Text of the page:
This year, more than ever, the spotlight is on London. We asked author of the 1908 London Olympics, Rebecca Jenkins, to tell us a little but about what inspired her to discover the stories behind one of the most influential and controversial Games since they began. . .
I am not much interested in statistics. I am only fleetingly impressed by how fast certain human beings can run, swim or jump. It was a photograph that first drew me in – that famous shot of the Italian runner, Dorando Pietri, staggering across the tape in the 1908 Marathon. That led me to want to know more about that man, the officials who helped him and the world of the crowd that filled that stadium. For me, the summer Olympics of 1908 provides a focus through which to re-enter the Edwardian world that came up with the concept of reviving the Olympic Games.
The 1908 Olympics were supposed to be hosted by the Italians in Rome. Plans changed abruptly in spring 1906 when Mount Vesuvius blew up and the Italians decided that they could no longer afford to host the games when funds were needed for a national emergency. The handful of British enthusiasts who took up the task of putting on the Fourth Olympiad of the modern revival that spring did so with barely two years to go, no budget, and no principal venue.
They were able to pull this off because of the Franco-British Exhibition that was then being planned to celebrate the new Franco-British Entente, the alliance that grew out of King Edward VII’s diplomatic foray to Paris in 1903 and was intended to guard against the military ambitions of Germany. The Franco-British Exhibition built the British Olympic Association organisers a stadium and for the most part bore the cost of the first London Olympics.
Part of the joy of the 1908 Olympic story is the variety of sources you can draw on to piece together a vivid picture. I love the hundreds of coloured postcard views of the White City built to house the exhibition. Reading guides to the Exhibition breathes life into the world of 1908. Take one description of the delights of the hall of Social Economy (French) with its 'models and photographs of dirigible balloons and the excellent suggestions for simple and sanitary hotel furniture made by the Touring Club de France', and the stall crowned by a bust of Pasteur, showing 'awe-inspiring cultures of various deadly diseases' accompanied with confident accounts of how scientific medicine was learning to cure them. It is a glimpse into a world of tradition that did not anticipate that the opening vistas of science and travel would bring about its own destruction.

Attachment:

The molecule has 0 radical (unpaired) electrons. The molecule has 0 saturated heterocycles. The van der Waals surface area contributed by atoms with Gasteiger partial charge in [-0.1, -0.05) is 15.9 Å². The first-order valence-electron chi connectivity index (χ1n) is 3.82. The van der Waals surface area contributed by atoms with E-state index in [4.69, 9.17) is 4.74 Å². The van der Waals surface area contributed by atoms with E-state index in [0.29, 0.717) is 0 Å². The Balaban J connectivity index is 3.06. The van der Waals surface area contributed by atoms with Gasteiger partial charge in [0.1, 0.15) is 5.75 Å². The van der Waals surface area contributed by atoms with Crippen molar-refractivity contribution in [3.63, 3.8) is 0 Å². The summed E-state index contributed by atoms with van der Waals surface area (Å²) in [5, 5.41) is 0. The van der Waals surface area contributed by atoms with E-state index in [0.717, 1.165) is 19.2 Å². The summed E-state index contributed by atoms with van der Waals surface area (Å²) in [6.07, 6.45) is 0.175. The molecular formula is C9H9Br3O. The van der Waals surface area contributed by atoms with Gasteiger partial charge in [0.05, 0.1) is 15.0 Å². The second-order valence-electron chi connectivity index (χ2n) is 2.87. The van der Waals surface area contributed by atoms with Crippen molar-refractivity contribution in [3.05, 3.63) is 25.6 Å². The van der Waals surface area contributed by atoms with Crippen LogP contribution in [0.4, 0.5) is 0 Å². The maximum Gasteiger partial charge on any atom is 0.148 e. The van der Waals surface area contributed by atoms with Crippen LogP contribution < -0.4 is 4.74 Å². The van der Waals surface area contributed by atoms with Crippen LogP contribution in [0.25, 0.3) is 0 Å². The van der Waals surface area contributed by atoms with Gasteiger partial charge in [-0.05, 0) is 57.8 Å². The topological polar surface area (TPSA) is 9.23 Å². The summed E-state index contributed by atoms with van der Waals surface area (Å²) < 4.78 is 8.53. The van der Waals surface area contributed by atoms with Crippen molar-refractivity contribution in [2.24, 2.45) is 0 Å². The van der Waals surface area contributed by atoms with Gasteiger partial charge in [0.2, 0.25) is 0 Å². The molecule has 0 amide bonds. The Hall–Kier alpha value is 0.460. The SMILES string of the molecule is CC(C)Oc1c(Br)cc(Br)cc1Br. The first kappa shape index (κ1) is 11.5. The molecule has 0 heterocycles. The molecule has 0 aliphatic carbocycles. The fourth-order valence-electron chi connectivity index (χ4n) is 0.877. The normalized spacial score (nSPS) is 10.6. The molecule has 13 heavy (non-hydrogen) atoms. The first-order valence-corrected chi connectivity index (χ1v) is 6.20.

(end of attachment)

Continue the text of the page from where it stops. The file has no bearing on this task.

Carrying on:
Such things flesh out the athletes who recorded the Olympic statistics of that year. The reminiscences and newspaper reports, the postcards and, occasionally, the golden finds of more personal photographs – through all these real people appear to overlay the statistics recorded in the sports histories. Young hopefuls like 19-year-old Reggie Walker, a junior bank clerk from Natal, South Africa, who nearly didn’t make it to the Shepherd’s Bush stadium because he couldn’t afford the journey. Funds were raised at the very last minute through an appeal in his local newspaper and Reggie Walker became an Olympian in London that summer. He won his event – the 100 meters – setting a new record of 10.8. That may not sound much next to Usain Bolt’s 9.69 at Bejing 2008 but Reggie Walker – who survived being wounded in France in the First World War – still holds the record today as the youngest winner of Olympic 100 meters gold.
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